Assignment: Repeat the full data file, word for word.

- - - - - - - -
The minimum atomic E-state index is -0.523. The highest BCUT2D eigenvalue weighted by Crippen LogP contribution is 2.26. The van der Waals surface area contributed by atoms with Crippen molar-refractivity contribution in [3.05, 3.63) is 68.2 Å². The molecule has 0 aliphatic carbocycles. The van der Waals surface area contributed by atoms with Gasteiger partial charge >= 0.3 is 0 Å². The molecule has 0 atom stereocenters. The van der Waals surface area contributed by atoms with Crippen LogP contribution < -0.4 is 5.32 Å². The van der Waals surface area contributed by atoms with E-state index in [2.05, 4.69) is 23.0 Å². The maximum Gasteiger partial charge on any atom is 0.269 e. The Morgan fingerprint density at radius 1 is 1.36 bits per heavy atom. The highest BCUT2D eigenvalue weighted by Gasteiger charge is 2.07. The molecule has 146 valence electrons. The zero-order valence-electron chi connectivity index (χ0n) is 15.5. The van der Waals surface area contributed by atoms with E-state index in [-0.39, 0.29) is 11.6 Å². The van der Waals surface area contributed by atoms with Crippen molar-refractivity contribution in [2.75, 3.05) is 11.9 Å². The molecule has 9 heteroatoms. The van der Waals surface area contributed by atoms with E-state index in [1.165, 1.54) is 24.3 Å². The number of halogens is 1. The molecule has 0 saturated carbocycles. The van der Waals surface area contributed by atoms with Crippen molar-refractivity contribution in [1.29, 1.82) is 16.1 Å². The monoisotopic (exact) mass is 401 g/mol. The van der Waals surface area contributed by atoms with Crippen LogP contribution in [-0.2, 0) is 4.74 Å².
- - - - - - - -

The minimum atomic E-state index is -0.523. The highest BCUT2D eigenvalue weighted by Crippen LogP contribution is 2.26. The van der Waals surface area contributed by atoms with Crippen molar-refractivity contribution in [3.05, 3.63) is 68.2 Å². The molecule has 0 aliphatic carbocycles. The van der Waals surface area contributed by atoms with Gasteiger partial charge >= 0.3 is 0 Å². The molecule has 0 atom stereocenters. The van der Waals surface area contributed by atoms with Crippen LogP contribution < -0.4 is 5.32 Å². The van der Waals surface area contributed by atoms with E-state index in [2.05, 4.69) is 23.0 Å². The maximum Gasteiger partial charge on any atom is 0.269 e. The Morgan fingerprint density at radius 1 is 1.36 bits per heavy atom. The highest BCUT2D eigenvalue weighted by Gasteiger charge is 2.07. The molecule has 146 valence electrons. The zero-order valence-electron chi connectivity index (χ0n) is 15.5. The van der Waals surface area contributed by atoms with E-state index in [-0.39, 0.29) is 11.6 Å². The van der Waals surface area contributed by atoms with Crippen molar-refractivity contribution in [2.75, 3.05) is 11.9 Å². The molecule has 9 heteroatoms. The van der Waals surface area contributed by atoms with E-state index in [1.165, 1.54) is 24.3 Å². The number of halogens is 1. The molecule has 0 saturated carbocycles. The van der Waals surface area contributed by atoms with Crippen molar-refractivity contribution in [1.29, 1.82) is 16.1 Å². The monoisotopic (exact) mass is 401 g/mol. The van der Waals surface area contributed by atoms with Crippen LogP contribution in [-0.2, 0) is 4.74 Å².